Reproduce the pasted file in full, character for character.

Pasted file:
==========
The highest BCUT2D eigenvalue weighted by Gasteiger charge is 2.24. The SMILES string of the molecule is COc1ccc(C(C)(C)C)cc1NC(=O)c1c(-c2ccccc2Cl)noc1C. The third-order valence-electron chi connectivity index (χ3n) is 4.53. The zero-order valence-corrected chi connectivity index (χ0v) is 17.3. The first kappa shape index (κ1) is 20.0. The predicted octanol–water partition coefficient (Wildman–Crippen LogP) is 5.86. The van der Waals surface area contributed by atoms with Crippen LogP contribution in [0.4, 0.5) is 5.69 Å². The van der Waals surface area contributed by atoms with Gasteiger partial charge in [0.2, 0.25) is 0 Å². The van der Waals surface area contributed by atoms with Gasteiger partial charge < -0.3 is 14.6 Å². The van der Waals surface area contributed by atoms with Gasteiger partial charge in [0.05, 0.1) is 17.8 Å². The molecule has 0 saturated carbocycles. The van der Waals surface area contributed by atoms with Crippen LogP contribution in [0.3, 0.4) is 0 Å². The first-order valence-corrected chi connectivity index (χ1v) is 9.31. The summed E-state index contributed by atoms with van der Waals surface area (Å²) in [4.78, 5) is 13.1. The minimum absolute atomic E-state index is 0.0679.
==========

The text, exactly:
The highest BCUT2D eigenvalue weighted by Gasteiger charge is 2.24. The SMILES string of the molecule is COc1ccc(C(C)(C)C)cc1NC(=O)c1c(-c2ccccc2Cl)noc1C. The third-order valence-electron chi connectivity index (χ3n) is 4.53. The zero-order valence-corrected chi connectivity index (χ0v) is 17.3. The first kappa shape index (κ1) is 20.0. The predicted octanol–water partition coefficient (Wildman–Crippen LogP) is 5.86. The van der Waals surface area contributed by atoms with Crippen LogP contribution in [0.4, 0.5) is 5.69 Å². The van der Waals surface area contributed by atoms with Gasteiger partial charge in [0.2, 0.25) is 0 Å². The van der Waals surface area contributed by atoms with Gasteiger partial charge < -0.3 is 14.6 Å². The van der Waals surface area contributed by atoms with Gasteiger partial charge in [0.05, 0.1) is 17.8 Å². The molecule has 0 saturated carbocycles. The van der Waals surface area contributed by atoms with Crippen LogP contribution in [0.3, 0.4) is 0 Å². The first-order valence-corrected chi connectivity index (χ1v) is 9.31. The summed E-state index contributed by atoms with van der Waals surface area (Å²) in [4.78, 5) is 13.1. The minimum absolute atomic E-state index is 0.0679.